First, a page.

McMansions epitomized the excesses of the housing market, but don't think that just because the market is in the dumps, the desire for overbuilt homes has dried up.
The people who can afford to be in the upper brackets of residential real estate are the least affected by the housing sector meltdown and they are still thinking big. Or almost as big.
A case in point: An 11,605-square-foot home by King's Court Builders in Naperville, complete with his-and-her libraries and listed for $4.95 million, sold before it was able to participate in the Chicago Luxury Home Tour that ends Sunday.
Meanwhile, earlier this month in Hinsdale, builder Dominic O'Neill already had a few potential clients for a spec house he planned to build on a teardown lot even before he closed on the purchase and bulldozed the house. The house's footprint will be as big as the village will allow, he said, because that's what clients want.
But at the same time, builders say some of the extravagances and sameness that marked the first generations of McMansions are going by the wayside. There's a greater movement by clients toward ecologically responsible building techniques and use of sustainable materials—at least until buyers realize it limits their design choices.
There also are more people seeking to move beyond the stereotypical McMansion to something that is not so ostentatious and more their own.
"People think: 'We've got 28 rooms in our house, what do we need with that?'," said Scott Van Duzor of Van Duzor Construction. "You've got these subdivisions full of these monsters. Now people are trying to distinguish themselves from their neighbor. There were so many cookie-cutter $2 million houses, it was just goofy.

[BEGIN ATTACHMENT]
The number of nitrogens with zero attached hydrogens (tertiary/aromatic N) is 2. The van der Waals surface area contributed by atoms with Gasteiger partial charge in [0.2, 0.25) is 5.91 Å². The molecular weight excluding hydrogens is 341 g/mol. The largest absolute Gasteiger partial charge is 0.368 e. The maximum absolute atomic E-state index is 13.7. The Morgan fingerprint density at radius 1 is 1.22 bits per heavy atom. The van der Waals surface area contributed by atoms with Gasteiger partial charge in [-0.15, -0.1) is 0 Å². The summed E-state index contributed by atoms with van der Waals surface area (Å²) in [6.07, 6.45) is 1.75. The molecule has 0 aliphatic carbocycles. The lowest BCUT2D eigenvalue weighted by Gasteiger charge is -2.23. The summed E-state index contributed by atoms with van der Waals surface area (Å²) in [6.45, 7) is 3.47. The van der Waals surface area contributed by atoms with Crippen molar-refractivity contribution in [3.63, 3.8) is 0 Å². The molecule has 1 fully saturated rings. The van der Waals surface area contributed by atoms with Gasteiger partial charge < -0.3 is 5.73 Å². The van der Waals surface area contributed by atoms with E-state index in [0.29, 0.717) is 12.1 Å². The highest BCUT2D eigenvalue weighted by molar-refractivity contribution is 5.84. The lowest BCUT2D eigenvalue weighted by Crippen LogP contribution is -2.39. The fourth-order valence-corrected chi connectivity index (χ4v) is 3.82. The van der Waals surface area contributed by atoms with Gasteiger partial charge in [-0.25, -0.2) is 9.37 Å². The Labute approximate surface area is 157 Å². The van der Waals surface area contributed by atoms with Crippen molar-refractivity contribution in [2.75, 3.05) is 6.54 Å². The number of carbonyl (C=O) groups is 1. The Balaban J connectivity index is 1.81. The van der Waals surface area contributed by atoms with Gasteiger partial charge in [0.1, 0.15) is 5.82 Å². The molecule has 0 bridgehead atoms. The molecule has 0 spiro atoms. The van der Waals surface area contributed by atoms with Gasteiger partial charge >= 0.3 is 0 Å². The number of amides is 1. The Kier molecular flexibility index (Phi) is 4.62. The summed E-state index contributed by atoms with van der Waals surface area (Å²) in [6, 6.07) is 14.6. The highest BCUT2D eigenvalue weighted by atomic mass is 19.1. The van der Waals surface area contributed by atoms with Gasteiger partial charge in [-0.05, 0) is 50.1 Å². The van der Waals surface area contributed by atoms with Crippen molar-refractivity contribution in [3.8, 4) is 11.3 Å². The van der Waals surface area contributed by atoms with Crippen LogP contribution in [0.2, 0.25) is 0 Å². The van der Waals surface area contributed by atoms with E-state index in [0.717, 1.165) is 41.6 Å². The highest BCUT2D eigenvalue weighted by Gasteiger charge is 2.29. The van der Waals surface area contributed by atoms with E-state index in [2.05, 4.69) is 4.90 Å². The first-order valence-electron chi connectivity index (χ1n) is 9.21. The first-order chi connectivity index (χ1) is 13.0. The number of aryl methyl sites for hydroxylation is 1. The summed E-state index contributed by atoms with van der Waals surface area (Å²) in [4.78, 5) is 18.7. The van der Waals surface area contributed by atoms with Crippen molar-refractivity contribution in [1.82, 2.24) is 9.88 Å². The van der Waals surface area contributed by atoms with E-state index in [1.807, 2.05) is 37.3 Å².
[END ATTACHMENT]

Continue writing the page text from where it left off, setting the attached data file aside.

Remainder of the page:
"The last few buyers would rather play it down than play it up. They're almost embarrassed by those words 'McMansion'."
Instead of just embracing the "bigger is better" mentality, there's also a thought that "better is better." Sophisticated buyers are looking not just at room sizes but what's in the rooms, so high-end builders are adding better grades of flooring, detailed millwork and exotic granite and stone counters. In part, builders say they have to do more to differentiate their products and the price they command because mid-tier housing now comes with wood floors and granite countertops.
One upside of the industry downturn is that prices of homes marketed as teardowns have dropped 20 to 30 percent from a few years ago, unless the property is in a highly desirable location.
Savvy buyers, not just builders, are taking advantage of the opportunity those lower prices afford.
Bryan Bomba, a real estate agent at Re/Max Elite in Hinsdale, is one of those buyers. He recently bought a property in Hinsdale marketed as a teardown, razed the house and plans to build a large house on the 60-by-300 foot lot when the market improves.
He chose not to rent the house during the interim because of its condition. Also, by tearing it down, he reduced the parcel's property taxes by 54 percent and only has to pay liability insurance on the lot.
He understands the backlash that erupted in many communities over older homes being torn down and replaced by McMansions, but he understands the realities of the market, too. "If there's a beautiful historic house that's torn down and you put up this box, that's nasty," he said. "But if it's a case like mine, it was a rathole."
Teardown.com's Hickey believes there will always be a market for big homes to replace that outdated 1950s ranch. "It's a business. It's not a fad," Hickey said.
THE LOCAL SCENE